WASHINGTON: Jamie Morin, head of the Pentagon’s quiet but powerful Cost Assessment and Program Evaluation (CAPE) office, offered an understated and emphatic explanation today of why Congress’s inability to do its basic work and pass spending bills poses dramatic challenges to the US military.
Morin and his colleagues at CAPE rarely appear in public and even more rarely express opinions on the record, so this is particularly worthy of note if you’re a lawmaker.
CAPE is one of the most powerful offices in the Pentagon, yet relatively few people in the building deal with it. It builds and tests the overall budget, analyzes and judges the costs and effectiveness or our weapons, and makes recommendations to the Defense Secretary about what to buy and how to apportion the taxpayers’ money.
“We are in an environment where the national political dialogue is essentially saying to the (Defense) Department, we don’t care about the strategic directions you are trying to take us in,” Morin said at the Atlantic Council today. “We are seriously considering putting that entire defense establishment — a half a trillion dollar establishment that touches millions of Americans every day — and putting it on dangerous autopilot.”
Morin mentioned a letter from both the Aerospace Industries Association and the National Defense Industrial Association (NDIA) sent yesterday that calls on the House and Senate leadership to do something other than snipe at each other and leave America without a defense bill. “Avoiding a government shutdown with a CR is not enough. In certain respects, a year-long CR is worse than a short government shutdown, because the latter almost always produces a satisfactory budget compromise, while the former produces only more determined intransigence. CRs lead to more and longer CRs, not budget stability and bipartisan compromise. We urge Congress to not put our national security in a ‘CR trap,’ the letter says. It adds, in as close to pleading tone as you are likely from two pretty powerful organizations: “Please come together again in a bipartisan fashion and strike a multi-year budget deal that will create stability and efficiency in our spending.”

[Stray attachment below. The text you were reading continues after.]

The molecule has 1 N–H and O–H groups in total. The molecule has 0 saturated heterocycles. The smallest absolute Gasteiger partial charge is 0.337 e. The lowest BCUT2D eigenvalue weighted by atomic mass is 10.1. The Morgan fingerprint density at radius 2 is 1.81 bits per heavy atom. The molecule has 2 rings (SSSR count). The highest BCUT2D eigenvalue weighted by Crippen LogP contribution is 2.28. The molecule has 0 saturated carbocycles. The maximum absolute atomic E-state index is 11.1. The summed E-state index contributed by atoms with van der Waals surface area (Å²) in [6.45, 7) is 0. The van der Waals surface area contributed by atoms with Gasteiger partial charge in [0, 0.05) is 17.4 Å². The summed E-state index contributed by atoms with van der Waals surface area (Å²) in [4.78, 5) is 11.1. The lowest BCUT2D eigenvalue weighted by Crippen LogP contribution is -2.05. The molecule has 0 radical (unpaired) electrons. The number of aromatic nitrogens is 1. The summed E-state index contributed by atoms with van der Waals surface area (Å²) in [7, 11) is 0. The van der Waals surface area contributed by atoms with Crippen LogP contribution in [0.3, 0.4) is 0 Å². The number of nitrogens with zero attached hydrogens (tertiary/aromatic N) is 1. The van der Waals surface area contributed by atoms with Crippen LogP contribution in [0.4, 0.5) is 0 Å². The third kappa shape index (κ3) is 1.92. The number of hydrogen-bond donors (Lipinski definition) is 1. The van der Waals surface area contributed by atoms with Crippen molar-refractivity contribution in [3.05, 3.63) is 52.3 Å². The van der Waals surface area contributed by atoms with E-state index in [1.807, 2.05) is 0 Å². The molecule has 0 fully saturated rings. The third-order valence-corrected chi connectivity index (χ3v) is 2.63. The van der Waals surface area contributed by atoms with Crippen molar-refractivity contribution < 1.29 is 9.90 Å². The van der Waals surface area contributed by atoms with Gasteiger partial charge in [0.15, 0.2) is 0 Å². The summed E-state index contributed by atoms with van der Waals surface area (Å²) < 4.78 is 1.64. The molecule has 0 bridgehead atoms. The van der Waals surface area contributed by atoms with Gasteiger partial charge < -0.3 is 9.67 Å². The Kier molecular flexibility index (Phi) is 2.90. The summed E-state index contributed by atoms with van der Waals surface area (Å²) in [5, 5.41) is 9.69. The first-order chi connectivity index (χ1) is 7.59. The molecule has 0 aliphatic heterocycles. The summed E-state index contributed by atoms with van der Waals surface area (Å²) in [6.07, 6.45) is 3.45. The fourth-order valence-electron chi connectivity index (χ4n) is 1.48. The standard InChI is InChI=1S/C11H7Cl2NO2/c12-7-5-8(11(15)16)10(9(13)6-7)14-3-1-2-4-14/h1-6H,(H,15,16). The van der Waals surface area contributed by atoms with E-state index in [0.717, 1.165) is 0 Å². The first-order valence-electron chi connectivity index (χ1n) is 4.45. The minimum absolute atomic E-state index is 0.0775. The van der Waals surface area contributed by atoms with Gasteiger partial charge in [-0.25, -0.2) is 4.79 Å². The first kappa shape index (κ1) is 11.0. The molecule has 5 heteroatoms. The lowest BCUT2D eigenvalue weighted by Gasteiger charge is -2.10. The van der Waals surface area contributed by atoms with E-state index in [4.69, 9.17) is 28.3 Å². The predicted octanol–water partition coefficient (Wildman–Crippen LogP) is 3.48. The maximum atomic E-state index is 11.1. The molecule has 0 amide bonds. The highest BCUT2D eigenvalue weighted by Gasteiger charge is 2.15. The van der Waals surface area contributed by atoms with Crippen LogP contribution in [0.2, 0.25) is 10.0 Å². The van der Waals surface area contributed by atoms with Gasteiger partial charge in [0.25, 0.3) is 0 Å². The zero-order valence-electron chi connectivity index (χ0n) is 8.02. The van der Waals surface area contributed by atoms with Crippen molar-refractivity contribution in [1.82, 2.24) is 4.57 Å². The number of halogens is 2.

Morin argued cleanly, simply and without histrionics that leaving the US military with a CR won’t just leave the Pentagon unable to start new programs, cut $38 billion from the administration’s request but will leave the force unbalanced and without the ability to respond to the rapidly changing threats of the world. He didn’t mention them but his bosses have: ISIL, Iran, Russia and China and, of course, North Korea.
In the meantime, Morin detailed an important tectonic shift underway at the Pentagon. “I think the department is on the verge of making an important shift in how it allocates its resources,” he said. A key to this is an experiment they’ve been running for several years with Lockheed Martin. The company has been sharing its F-35 cost data directly with CAPE. It’s not real time, Morin said, but the data can be analyzed. He said he hopes more companies will agree to share this sort of cost information.
On the broader front, Morin said that the Pentagon is bolstering the number of cost reports provided by industry. During the 1990s everyone agreed to save money and the number of Cost and Software Data Reports slid to under 200 from over 1,200 in the 1980s. That left CAPE and others groping for data to provide detailed and highly accurate independent cost estimates. “We didn’t have the analytic foundations to make estimates,” he said.
That is changing. Add to that efforts by Deputy Defense Secretary Bob Work and others to rebuild the Program Objective Memorandum budgeting process, which has been hammered by the last 14 years of war, include detailed and focused analysis by CAPE of weapons effectiveness (mission oriented modeling) and add a dollop of strategic portfolio reviews of broad areas of weapons and their tradeoffs and you’ve got what Morin believes may be a significant and long term improvement in the Pentagon’s abilities to make and manage budgets and assess weapons and their costs. He said he and Frank Kendall have not had the unenviable task of signing any Nunn-McCurdy breaches this year. Since the year ends soon, it’s a good bet there won’t be any, which is certainly worth noting. All in all, Morin told the audience, costs really are coming under control.